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Things to do | Posted 29 Sep 2020

Tucked away on Ireland’s dramatic south coast, there are few places better than the historic city of Cork to escape to for a long weekend. Offering everything from bustling streets and ancient landmarks, to the beautiful green landscapes that give the Emerald Isle its name, there’s more than enough to keep visitors of all ages occupied in this corner of the country.

This is particularly true if you’re hoping to spend some time in the open air. With its spectacular setting and incredible collection of historic sites, Cork is an excellent city to choose if you’re a lover of the great outdoors.

To get you started with your Cork city trip, here are just a handful of our favourite things to do outdoors in Cork.

Blarney Castle & Gardens

Suitable for: all ages
How to get there: follow the N20 road northwards out of the city and pull off at Blarney, or get the 215 bus from Cork city centre
Price: €16.00 for adults and €7.00 for children (under 8s go free) if tickets are bought online 

Set among beautiful countryside to the northeast of Cork, Blarney Castle and its colourful gardens are one of Ireland’s best loved historical sites. Built more than 600 years ago by chieftain Cormac McCarthy, it’s become something of a pilgrimage for visitors to the island of Ireland thanks to the ‘Blarney Stone’. For over two centuries now, people from across the world have travelled to see and kiss the stone, with the promise it grants those who do the gift of eloquence.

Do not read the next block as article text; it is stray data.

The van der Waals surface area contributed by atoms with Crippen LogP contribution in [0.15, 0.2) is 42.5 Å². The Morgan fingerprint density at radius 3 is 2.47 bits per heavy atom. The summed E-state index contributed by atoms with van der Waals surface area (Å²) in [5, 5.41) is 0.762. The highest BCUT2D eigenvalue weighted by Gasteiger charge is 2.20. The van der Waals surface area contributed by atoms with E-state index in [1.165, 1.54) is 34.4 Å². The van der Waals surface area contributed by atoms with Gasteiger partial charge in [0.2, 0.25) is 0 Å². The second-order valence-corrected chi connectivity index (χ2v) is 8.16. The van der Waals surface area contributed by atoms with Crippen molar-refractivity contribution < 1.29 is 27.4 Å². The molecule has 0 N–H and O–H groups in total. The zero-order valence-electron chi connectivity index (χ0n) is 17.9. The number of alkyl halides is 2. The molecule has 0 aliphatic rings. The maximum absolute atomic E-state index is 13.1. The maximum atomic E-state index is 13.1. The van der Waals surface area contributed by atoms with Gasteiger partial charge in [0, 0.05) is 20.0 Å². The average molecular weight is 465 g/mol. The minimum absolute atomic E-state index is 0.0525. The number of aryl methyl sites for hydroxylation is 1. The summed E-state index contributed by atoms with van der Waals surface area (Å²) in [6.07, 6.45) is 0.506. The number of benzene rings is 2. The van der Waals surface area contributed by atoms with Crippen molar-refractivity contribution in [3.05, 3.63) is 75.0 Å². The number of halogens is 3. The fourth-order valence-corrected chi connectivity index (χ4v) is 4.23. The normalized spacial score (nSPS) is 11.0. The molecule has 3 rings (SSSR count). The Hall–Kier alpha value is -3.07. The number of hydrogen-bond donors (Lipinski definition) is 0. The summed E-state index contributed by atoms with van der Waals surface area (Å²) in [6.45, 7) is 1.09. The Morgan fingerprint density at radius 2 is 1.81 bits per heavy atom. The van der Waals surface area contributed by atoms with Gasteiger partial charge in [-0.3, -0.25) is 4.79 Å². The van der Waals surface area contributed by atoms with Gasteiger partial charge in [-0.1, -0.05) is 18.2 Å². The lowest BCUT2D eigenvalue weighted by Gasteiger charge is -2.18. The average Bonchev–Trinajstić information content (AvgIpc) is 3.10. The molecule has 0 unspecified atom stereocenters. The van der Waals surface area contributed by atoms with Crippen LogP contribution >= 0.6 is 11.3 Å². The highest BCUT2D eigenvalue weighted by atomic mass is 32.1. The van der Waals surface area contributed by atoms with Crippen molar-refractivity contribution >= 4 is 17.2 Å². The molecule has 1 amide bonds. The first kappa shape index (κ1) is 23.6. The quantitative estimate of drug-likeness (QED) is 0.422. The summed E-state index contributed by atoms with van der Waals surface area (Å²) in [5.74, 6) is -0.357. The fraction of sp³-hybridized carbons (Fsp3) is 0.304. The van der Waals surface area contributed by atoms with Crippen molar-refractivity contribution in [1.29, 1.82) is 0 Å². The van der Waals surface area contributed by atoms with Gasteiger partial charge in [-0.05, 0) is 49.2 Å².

Whether or not you buy that, the grounds which surround Blarney Castle are incredibly beautiful and perfect for spending a warm afternoon. From the Bog Garden with its ponds and waterfalls, through to the Poison Garden of truly toxic plants, Blarney Castle & Garden is wholesome fun for all ages.

Elizabeth Fort

Suitable for: inquisitive young minds
How to get there: cross the River Lee south of Cork city centre at the South Gate Bridge, or take the 214 bus from St Patrick’s Street
Price: Free 

Hidden among Cork’s tight network of streets, Elizabeth Fort is a fascinating structure which boasts almost 400 years of tumultuous history in and around its stone walls.

From sieges and revolts to war and famine, this star-shaped keep has strongly influenced Cork as we see it today, and you can learn all about these pivotal moments in history when you visit Elizabeth Fort. Not only is it fantastic for brushing up on your local knowledge, but the fort’s towering walls are a superb way to get above the city and take in the Cork skyline, with excellent views of the neighbouring St Fin Barre’s Cathedral.

Cobh

Suitable for: families and burgeoning photographers
How to get there: in the Calderstones area of the city, just off the A562 Menlove Avenue - the 76 route bus runs between the city centre and here 
Price: free

One of Cork’s best assets is its waterfront setting and proximity to the coast, and you can make the most of this with a trip to neighbouring Cobh. Around 13 kilometres from central Cork and over Lough Mahon, this quaint seaside town oozes charm and whimsy. With colourful houses winding their way down to the harbour, all set to a backdrop of green hills and a grand gothic cathedral, there are few places in all of Ireland that are more picturesque.